The genus of Piper is distributed in the tropical region, especially in Southeast Asia countries including Malaysia, Thailand and Indonesia. Piper sarmentosum, which belongs to the Piperaceae family, locally known as ‘kaduk’, is a herbal plant that has a wide usage in traditional medicine. It is a glabrous, creeping terrestrial herbaceous plant with aromatic odour and pungent taste [1], which grows as a stoloniferous shrub, to about 0.3–0.8 m in height. The leaves are ovate shape, 5–10 cm wide and 7–15 cm long. Most parts of the plant have potential benefits. In Malaysia, Piper sarmentosum leaves and root are applied to the forehead to relieve headache, while its decoction is known to relieve muscle weakness and pain [2]. In Thailand, the roots are used for stomach ache, while the leaves have been shown to reduce gastritis [3].

Studies have shown that diverse causes of gastritis are non-steroidal anti-inflammatory drugs, alcohol and stress. Despite the different causes, a common factor implicated at the molecular level in the pathogenesis of this clinical entity is free radicals [4, 5], which overwhelm the endogenous antioxidant system. Oxygen-derived free radicals are cytotoxic and mediate tissue damage by injuring cellular membranes and releasing intracellular components. It has been shown that agents with the ability to catalytically reduce free radicals or act as antioxidants can protect the gastric mucosa against a variety of noxious stimuli [6, 7].

Responses to stress exposure are important for human survival. Although this is true, repeated activation of stress responses as well as sustained activation have been shown to cause overexposure to stress hormones, thereby increasing the risk of various health problems [8]. One common health problem related to stress is the formation of gastric lesions, better known as stress ulcers. A variety of stress models have been used in a laboratory setting. One of the most reproducible results can be obtained by a water-immersion restraint stress model. This is due to the fact that immobilisation accompanied by immersion in water acts synergistically to produce gastric lesions. This model had been used in many studies to mimic stress ulcers in critically ill patients due to its reproducibility [9], where critically ill patients are prone to various levels of stress.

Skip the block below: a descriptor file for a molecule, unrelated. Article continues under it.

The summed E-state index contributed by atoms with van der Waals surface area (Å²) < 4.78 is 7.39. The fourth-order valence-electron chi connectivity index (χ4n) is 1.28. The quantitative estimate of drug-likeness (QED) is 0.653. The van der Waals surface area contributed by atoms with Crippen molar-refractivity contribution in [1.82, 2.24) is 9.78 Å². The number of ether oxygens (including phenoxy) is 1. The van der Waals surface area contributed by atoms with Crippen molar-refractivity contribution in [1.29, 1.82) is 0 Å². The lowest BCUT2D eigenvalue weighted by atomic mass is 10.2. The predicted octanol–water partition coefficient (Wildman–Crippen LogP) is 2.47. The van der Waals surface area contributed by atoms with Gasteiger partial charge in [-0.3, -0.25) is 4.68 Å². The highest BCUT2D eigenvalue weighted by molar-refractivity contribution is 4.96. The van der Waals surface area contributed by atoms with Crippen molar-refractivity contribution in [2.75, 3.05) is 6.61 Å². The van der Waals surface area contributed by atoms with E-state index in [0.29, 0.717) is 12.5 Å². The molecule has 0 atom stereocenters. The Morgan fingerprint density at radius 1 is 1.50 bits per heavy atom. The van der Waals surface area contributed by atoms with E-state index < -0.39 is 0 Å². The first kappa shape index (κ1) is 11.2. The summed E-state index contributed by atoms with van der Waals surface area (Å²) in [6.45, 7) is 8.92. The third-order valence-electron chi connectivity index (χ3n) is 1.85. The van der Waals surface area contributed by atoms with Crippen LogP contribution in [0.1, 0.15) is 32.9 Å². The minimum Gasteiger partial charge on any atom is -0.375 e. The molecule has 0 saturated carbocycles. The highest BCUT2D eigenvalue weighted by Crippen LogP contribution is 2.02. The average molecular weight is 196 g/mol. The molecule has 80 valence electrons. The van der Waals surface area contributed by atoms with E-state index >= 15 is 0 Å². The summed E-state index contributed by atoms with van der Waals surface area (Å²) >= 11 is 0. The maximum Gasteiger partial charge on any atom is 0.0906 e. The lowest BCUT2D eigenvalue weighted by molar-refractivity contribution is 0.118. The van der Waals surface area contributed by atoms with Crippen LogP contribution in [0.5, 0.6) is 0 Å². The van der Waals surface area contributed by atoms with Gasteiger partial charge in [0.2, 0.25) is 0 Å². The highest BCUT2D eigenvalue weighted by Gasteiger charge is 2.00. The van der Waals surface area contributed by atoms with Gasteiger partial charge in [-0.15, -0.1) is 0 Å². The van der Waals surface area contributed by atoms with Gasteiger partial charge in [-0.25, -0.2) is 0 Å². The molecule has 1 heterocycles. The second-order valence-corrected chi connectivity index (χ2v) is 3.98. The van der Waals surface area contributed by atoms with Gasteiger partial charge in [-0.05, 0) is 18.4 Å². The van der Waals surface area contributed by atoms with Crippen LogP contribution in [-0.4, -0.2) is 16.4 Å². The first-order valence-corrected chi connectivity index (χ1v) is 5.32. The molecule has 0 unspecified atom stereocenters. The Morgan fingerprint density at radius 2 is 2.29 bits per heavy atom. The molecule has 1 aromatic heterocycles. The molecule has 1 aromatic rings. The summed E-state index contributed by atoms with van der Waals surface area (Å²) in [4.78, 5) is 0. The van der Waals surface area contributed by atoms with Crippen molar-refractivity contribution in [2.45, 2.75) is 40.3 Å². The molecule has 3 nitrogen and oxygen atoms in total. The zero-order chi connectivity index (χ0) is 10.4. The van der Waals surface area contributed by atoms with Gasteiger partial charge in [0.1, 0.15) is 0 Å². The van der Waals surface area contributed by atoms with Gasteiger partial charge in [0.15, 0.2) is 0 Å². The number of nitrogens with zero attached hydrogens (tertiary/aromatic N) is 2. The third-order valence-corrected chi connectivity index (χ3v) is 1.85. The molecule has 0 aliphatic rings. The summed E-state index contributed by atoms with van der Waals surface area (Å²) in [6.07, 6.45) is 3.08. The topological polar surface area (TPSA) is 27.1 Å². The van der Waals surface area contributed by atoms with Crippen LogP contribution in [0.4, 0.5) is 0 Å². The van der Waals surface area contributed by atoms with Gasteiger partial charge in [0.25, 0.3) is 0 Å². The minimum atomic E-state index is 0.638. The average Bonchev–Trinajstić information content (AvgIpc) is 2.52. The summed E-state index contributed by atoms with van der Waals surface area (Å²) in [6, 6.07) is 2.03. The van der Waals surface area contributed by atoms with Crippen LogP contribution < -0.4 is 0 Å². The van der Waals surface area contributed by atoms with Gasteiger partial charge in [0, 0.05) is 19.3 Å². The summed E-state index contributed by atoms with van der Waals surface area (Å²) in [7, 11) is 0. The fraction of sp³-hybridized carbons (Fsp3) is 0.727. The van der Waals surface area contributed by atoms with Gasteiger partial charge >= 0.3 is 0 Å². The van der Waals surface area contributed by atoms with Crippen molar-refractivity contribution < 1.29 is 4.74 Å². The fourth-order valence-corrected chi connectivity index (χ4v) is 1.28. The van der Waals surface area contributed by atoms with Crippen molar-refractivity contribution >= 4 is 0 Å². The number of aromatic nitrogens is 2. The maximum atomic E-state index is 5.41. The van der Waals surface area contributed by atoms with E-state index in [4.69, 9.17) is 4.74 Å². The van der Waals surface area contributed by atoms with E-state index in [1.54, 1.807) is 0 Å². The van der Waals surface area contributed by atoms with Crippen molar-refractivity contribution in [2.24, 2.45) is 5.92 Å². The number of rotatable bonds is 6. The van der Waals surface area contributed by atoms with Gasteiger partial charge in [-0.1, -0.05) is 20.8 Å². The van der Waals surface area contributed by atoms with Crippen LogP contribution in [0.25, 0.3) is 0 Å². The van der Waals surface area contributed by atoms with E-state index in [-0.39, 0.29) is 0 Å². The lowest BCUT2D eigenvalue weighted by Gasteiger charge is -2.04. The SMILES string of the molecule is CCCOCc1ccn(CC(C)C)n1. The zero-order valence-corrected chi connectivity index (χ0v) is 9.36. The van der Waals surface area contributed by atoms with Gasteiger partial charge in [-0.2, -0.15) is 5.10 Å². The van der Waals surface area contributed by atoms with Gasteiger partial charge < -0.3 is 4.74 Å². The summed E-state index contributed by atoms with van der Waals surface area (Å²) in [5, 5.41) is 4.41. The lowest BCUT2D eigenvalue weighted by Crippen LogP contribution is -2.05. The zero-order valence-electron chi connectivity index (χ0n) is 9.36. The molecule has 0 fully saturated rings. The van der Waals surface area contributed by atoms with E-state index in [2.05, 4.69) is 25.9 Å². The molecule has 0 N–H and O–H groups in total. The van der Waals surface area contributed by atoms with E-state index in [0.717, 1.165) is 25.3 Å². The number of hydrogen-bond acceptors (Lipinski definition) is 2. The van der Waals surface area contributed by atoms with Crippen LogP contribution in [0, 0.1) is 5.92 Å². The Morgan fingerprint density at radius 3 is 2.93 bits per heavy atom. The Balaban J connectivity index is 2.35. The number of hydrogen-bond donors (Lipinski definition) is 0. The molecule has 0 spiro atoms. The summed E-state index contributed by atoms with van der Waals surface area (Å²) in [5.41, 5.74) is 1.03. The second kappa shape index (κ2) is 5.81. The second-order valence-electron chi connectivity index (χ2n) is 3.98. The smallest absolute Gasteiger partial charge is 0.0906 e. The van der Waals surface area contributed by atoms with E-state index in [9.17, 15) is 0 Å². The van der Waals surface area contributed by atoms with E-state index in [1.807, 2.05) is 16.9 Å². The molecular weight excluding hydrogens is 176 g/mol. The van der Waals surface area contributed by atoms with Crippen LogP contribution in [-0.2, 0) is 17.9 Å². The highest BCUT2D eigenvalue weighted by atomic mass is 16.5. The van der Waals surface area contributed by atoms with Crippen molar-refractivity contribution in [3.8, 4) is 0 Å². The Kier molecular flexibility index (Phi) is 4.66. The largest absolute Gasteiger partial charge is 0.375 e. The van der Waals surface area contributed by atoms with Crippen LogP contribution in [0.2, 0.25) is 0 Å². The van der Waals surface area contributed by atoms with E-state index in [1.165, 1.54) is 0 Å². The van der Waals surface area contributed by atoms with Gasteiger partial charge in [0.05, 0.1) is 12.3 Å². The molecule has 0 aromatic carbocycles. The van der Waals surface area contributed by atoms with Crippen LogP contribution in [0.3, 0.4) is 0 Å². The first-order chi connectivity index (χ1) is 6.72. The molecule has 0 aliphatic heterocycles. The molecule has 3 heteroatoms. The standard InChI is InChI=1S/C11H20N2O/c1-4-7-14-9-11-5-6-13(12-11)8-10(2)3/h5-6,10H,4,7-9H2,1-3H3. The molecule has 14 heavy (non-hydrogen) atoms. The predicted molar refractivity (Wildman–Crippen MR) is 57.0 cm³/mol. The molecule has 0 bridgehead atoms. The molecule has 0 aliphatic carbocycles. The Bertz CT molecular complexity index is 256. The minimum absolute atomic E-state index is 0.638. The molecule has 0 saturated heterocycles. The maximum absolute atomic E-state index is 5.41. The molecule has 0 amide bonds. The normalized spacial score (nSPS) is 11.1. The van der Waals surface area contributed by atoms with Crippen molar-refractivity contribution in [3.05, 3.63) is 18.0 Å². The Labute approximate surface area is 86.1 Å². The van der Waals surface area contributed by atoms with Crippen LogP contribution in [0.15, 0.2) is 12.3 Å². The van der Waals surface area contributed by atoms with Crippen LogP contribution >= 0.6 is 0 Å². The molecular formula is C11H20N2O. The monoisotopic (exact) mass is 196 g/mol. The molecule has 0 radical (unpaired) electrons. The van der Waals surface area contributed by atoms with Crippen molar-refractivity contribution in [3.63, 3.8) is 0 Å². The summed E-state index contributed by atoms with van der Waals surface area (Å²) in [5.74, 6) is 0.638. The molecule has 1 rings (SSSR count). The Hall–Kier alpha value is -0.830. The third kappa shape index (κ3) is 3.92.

Methanolic extracts of Piper sarmentosum leaves were found to have a higher level of antioxidant activity compared to other traditional medicine plants [10]. They were found to possess high antioxidant activity, which might be attributed to the chemical components present in the plant such as vitamins C and E, xanthophylls, carotenes and phenols [10]. There are still minimal numbers of scientific studies which report on the effects of Piper sarmentosum, although it is widely used as an alternative medicine, and there is relatively little information pertaining to its possible use to inhibit oxidative stress in gastric tissues. The effects of Piper sarmentosum on oxidative stress could account for the beneficial effect of this herb in a model of stress-induced gastric injury. Since the leaves are used in traditional folk medicine, it is therefore of interest to investigate the ability of Piper sarmentosum to reduce gastric injuries and to compare its effect with omeprazole, a well-known pharmacological agent used for treatment of gastric ulcers, assessing parameters involved in stress-induced gastric lesions.